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-   -   Purple smearing/streaks on older Sanyo, hd1/2/c/hd700 (

Adventsam Aug 29, 2008 10:27 AM

From another post, those awful purple streaks in low light, off lamps etc or in bright light off reflections etc, if this can be overcome would be amazing yes?

I dont know why I've never stumbled on this before, I've never ever heard of it but it's called a hot-mirror, see below, been around a while and used on earlier Nikon dslrs. Anyway, I'm not sure but this could be what is causing purple streaking and smearing on ccd's, ie no "hot-mirror" or it's not good enough. Interestingly SK filter group, B+W have this, just imagine you could cut that awful ccd smear, maybe this is the answer? worth a try anyway, how would you fit it thought permanently to a 12/15?

hot mirror filter cuts IR light. According to Kodak's site it greatly reduces near-infrared light, resulting in less noisy and more color-accurate images. Basically it blocks light in the 700nm to 920nm wave length. This light passes through the Bayer filter and exposes your sensor.

The Bayer layer is needed because All image sensors are grayscale devices that record the intensity of light from full black to white. To add color to a digital camera image, a layer of color filters is bonded to the silicon using a photolithography process to apply color dyes. Typically, an RGB camera would have three image sensors with color filters, as well as an optical prism and a special optic capable of sending the incoming light to the three different color sensors. Each image sensor will then create 'red' 'green' or 'blue' digital samples. However, to lower the cost of an RGB camera, a new approach was developed to simplify the camera's optics such that only one image sensor is needed instead of three. This approach uses color filter arrays (CFAs) in order to capture RGB images.

A Bayer filter uses a checkerboard pattern with alternating rows of filters. The Bayer pattern has twice as many green pixels as red or blue and takes advantage of the human eye's tendency to see green luminance as the strongest influence in defining image quality.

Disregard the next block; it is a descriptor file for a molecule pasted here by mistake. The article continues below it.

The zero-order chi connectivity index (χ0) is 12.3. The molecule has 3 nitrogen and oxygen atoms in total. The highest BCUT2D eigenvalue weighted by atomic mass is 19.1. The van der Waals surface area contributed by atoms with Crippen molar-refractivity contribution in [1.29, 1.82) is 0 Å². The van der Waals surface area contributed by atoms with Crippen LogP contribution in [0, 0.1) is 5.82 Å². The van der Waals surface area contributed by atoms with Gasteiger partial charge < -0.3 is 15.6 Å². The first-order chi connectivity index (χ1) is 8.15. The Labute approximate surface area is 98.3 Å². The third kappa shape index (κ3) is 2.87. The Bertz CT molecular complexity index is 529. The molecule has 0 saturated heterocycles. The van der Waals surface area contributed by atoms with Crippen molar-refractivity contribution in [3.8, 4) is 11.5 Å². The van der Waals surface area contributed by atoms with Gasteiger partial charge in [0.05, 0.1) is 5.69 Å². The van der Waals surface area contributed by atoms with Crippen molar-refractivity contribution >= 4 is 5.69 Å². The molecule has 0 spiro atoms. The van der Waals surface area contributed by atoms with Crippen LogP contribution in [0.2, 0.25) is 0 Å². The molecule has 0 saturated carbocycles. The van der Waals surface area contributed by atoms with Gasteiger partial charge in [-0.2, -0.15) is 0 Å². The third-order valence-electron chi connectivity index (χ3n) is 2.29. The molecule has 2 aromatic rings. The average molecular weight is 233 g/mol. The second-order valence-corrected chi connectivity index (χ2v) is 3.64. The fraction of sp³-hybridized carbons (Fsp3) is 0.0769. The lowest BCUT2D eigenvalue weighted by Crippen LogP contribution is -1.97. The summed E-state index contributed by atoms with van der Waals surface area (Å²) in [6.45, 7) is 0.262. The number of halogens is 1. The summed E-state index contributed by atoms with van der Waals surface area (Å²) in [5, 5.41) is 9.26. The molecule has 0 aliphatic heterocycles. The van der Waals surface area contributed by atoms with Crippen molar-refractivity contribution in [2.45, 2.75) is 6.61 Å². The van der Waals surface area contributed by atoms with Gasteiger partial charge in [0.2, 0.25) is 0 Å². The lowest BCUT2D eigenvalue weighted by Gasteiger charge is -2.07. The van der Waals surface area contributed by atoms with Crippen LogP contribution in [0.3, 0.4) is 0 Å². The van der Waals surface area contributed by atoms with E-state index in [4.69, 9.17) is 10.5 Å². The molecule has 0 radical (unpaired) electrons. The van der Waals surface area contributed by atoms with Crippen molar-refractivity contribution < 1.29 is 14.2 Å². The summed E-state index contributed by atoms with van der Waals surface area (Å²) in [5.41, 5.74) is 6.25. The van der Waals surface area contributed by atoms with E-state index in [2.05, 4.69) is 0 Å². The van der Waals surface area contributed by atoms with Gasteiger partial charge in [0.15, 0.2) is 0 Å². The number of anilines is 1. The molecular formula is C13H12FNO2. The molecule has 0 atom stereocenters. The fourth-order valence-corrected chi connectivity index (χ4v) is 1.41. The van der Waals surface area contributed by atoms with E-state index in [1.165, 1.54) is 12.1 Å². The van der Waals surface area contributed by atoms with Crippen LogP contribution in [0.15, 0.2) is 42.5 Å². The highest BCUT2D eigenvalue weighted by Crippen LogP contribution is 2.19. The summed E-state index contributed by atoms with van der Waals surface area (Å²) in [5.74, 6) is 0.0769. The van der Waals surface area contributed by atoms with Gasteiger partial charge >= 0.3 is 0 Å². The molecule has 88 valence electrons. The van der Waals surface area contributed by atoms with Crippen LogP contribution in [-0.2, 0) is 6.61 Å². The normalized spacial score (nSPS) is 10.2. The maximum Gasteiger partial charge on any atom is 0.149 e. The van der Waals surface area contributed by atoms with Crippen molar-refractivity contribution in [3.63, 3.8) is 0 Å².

What the Hot Mirror filter does is prevent the IR (or near IR 700nm and up) from reaching the CCD. It seems that the Bayer layer allows IR to pass through the red and blue layers (thats why it looks purple).

As for the Neutral Density (I assume you are asking if it effects your exposure), the answer is - yes, you loose 20% of a stop (give or take) or roughly 2/3rds of 1/3 of a stop. I'm not sure that you even lose that in the visible portion of the light. (If the IR is adding to the amount of light exposing your ccd and you cut it out - I guess the image looks less bright, but more testing is needed as to if that loss is of any benefit.)

The D1H seems to have less of a problem in this area (although the D100 seems to be effected more then the D1H and less then the D2H). All cameras made today should have a hot mirror (or other IR blocking) filter installed between the lens and sensor (CCD, CMOS, LBCAST).

As for leaving it on the lens all of the time - I do. Any filter(or any glass in front of your lens) can reduce your quality and sharpness. They are prone to flare (more places for the light to bounce around in). The advantage I seem to experience with the hot mirror is the images seem sharper. I'll believe that this is because IR light focuses at a different point then visible light, so most of the IR is out of focus light anyway.

Trevmar Aug 29, 2008 5:48 PM

I have ordered one for my Canon HF100. I will report results when it arrives :)

fishycomics Aug 29, 2008 6:00 PM

why I preferre Cmos LOL thanks for the info

Trevmar Aug 30, 2008 12:33 AM

The CMOS in my Canon still responded to the infra-red remote, but without overloading with 'blur', like the CCD.

I have often wondered why I am unable to get decent sharp images from video projection screens, I will bet this is the reason.. That's why I ordered a filter for my Canon, and we will see what happens then...

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